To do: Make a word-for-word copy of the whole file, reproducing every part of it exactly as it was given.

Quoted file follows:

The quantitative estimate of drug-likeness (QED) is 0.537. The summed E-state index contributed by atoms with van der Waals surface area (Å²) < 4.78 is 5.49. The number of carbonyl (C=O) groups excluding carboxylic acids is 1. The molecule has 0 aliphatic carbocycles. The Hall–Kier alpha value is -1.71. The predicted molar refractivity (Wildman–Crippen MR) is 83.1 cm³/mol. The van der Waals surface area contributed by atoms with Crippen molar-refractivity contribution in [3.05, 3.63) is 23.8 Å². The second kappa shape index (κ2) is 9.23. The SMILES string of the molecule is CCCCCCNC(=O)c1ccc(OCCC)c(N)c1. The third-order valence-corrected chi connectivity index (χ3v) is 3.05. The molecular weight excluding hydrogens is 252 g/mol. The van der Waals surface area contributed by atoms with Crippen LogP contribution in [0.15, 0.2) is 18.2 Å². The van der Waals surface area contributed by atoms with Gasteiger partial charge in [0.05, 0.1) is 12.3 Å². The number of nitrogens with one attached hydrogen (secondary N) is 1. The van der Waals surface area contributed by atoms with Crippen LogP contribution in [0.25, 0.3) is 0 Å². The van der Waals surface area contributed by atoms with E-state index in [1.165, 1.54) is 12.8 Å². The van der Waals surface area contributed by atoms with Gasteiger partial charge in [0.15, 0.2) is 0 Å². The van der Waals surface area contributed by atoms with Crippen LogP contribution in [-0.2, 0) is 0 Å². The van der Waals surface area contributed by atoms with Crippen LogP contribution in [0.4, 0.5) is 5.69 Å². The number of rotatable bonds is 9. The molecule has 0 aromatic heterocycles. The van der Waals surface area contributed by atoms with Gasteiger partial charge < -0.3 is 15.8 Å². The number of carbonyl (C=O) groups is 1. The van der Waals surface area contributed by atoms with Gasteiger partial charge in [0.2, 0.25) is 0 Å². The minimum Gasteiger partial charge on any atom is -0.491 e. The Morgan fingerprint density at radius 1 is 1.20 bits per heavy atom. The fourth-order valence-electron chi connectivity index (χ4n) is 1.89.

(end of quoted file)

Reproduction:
The quantitative estimate of drug-likeness (QED) is 0.537. The summed E-state index contributed by atoms with van der Waals surface area (Å²) < 4.78 is 5.49. The number of carbonyl (C=O) groups excluding carboxylic acids is 1. The molecule has 0 aliphatic carbocycles. The Hall–Kier alpha value is -1.71. The predicted molar refractivity (Wildman–Crippen MR) is 83.1 cm³/mol. The van der Waals surface area contributed by atoms with Crippen molar-refractivity contribution in [3.05, 3.63) is 23.8 Å². The second kappa shape index (κ2) is 9.23. The SMILES string of the molecule is CCCCCCNC(=O)c1ccc(OCCC)c(N)c1. The third-order valence-corrected chi connectivity index (χ3v) is 3.05. The molecular weight excluding hydrogens is 252 g/mol. The van der Waals surface area contributed by atoms with Crippen LogP contribution in [0.15, 0.2) is 18.2 Å². The van der Waals surface area contributed by atoms with Gasteiger partial charge in [0.05, 0.1) is 12.3 Å². The number of nitrogens with one attached hydrogen (secondary N) is 1. The van der Waals surface area contributed by atoms with Crippen LogP contribution in [0.25, 0.3) is 0 Å². The van der Waals surface area contributed by atoms with E-state index in [1.165, 1.54) is 12.8 Å². The van der Waals surface area contributed by atoms with Gasteiger partial charge in [0.15, 0.2) is 0 Å². The van der Waals surface area contributed by atoms with Crippen LogP contribution in [-0.2, 0) is 0 Å². The van der Waals surface area contributed by atoms with Crippen LogP contribution in [0.4, 0.5) is 5.69 Å². The number of rotatable bonds is 9. The molecule has 0 aromatic heterocycles. The van der Waals surface area contributed by atoms with Gasteiger partial charge < -0.3 is 15.8 Å². The number of carbonyl (C=O) groups is 1. The van der Waals surface area contributed by atoms with Gasteiger partial charge in [0.2, 0.25) is 0 Å². The minimum Gasteiger partial charge on any atom is -0.491 e. The Morgan fingerprint density at radius 1 is 1.20 bits per heavy atom. The fourth-order valence-electron chi connectivity index (χ4n) is 1.89.